Alexander's Star
This puzzle is in the shape of a great dodecahedron, which is one of the
Kepler-Poinsot polyhedra. As a puzzle it has 12 vertices which are the axes
of rotation. There are 30 moving pieces which have two colours each. Each
piece forms the edge between two vertices, and five such edges join at each
vertex. The great dodecahedron has 12 pentagonal faces, but as these go
through the interior of the solid, only part of each pentagon is visible
from the outside. The visible part of a pentagon consists of a ring of five
triangles. Each ring must be all of one colour, and rings on opposite sides
of the puzzle must be the same colour.
This puzzle is equivalent to just the edges of the megaminx. There is however
one minor difficulty with the star because only six colours are used and
therefore each colour combination occurs twice.
It is not terribly difficult to solve, but this puzzle is infamously hard to
twist.
The number of positions:
There are 30 pieces, with 2 orientations each, giving a maximum of 30! * 2^30
positions. This limit is not reached because:
- only even permutations of pieces are possible (2)
- only and even number of flipped pieces are possible (2)
- there are 15 pairs of indistinguishable pieces (2^15/2 since even number of
swaps)
- the orientation of the puzzle does not matter (60)
This leaves 29! * 2^13 = 72,431,714,252,715,638,411,621,302,272,000,000 or
7.2*10^34 positions.
This puzzle is related to the Megaminx, as it is equivalent to solving only the
edges of that puzzle.
Notation:
Let F, R, D be three adjacent vertices (Left, Right and Down), in other words,
F, R, D are arranged clockwise at the vertices of a triangle of edges. Let U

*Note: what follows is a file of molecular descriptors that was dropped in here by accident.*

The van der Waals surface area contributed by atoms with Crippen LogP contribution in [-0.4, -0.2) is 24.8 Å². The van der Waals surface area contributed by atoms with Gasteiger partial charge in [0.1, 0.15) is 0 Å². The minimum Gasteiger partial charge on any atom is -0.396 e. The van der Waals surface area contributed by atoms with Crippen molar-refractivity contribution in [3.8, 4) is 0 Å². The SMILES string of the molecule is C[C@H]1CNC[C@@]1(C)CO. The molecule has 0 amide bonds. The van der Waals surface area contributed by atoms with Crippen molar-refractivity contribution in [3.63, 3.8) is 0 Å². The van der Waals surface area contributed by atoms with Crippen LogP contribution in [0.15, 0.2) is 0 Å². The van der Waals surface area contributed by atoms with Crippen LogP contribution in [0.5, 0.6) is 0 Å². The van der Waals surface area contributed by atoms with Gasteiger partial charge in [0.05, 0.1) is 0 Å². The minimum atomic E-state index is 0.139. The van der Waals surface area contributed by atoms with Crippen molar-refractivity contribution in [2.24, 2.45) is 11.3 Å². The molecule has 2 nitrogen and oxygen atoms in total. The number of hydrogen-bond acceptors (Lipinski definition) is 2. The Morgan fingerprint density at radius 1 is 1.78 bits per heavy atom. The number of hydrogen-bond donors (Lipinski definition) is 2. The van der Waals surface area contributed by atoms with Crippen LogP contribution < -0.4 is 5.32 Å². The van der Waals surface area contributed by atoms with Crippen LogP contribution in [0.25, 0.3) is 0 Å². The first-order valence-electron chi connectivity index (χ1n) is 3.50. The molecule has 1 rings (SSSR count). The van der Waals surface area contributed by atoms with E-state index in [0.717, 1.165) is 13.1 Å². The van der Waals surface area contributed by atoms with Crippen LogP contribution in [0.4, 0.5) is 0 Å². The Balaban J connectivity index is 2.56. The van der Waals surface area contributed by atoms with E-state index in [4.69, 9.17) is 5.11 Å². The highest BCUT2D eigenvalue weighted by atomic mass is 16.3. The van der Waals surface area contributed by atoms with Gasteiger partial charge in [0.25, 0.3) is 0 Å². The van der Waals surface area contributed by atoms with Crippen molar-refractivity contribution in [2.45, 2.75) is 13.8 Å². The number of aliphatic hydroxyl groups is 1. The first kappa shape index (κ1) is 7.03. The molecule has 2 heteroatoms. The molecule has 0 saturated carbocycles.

(Up) be the other vertex adjacent to both F and R, and let L (Left) be the other
vertex adjacent to F and D. Clockwise 1/5 twists of a vertex are denoted by the
appropriate letter, anti-clockwise 1/5 twists by F', R', L', D' or U'. In the
solution below, the D vertex is usually still unsolved.
Solution:
1. Solve everything except the five pieces around last vertex.
For this only two sequences are necessary. Suppose we want to place the
correct piece between the F and R vertices. First find the piece on the
puzzle (remember there are two possible pieces). Use any moves that don't
destroy solved parts of the puzzle to place the piece somewhere on the D
vertex. Then twist D and use one of the following sequences:
DF->FR: R'D R
DR->RF: F D'F'
Make sure you use the correct one, otherwise the piece is put in upside
down. If a piece is upside down in position, simply use either sequence to
displace it and then place it correctly. These sequences only disturb the D
vertex edges and the FR edge but nothing else.
2. Position the edges of the final vertex.
Rotate D to place as many edges as possible in their correct places. You
might find that the edges are in an odd permutation. In this case you will
have to swap any two identical pieces elsewhere on the puzzle and try
solving it again.
In this and the next phase, the vertices adjacent to D are in clockwise
order: L, F, R, b, B.
Hold the puzzle so that you can use one of the following:
DR->DF->DL->DR: R D R' D R D'D' R'
DR->DL->DF->DR: R DD R' D' R D' R'
DR->DF->DB->DR: R D R' DD R DD R'
DR->DB->DF->DR: R D'D' R' D'D' R D' R'
DR-DB, DF-DL: R D R' D R D' R' DD R DD R'
3. Orient the edges of the final vertex.
The edges are flipped in pairs. It is impossible to have only one edge
upside down. Two similar sequences are used for this. Hold the puzzle so
that the unsolved vertex is D, one edge to be flipped is DR, and the other
is either at DL or DF:
Flip DF, DR: R D' F D F' D R' D'
Flip DL, DR: R D' F DD F' D R' D'D'
Repeat this if necessary.
Copyright 1999-2000 Jaap Scherphuis
Jaap's Puzzle Page: http://www.org2.com/jaap/puzzles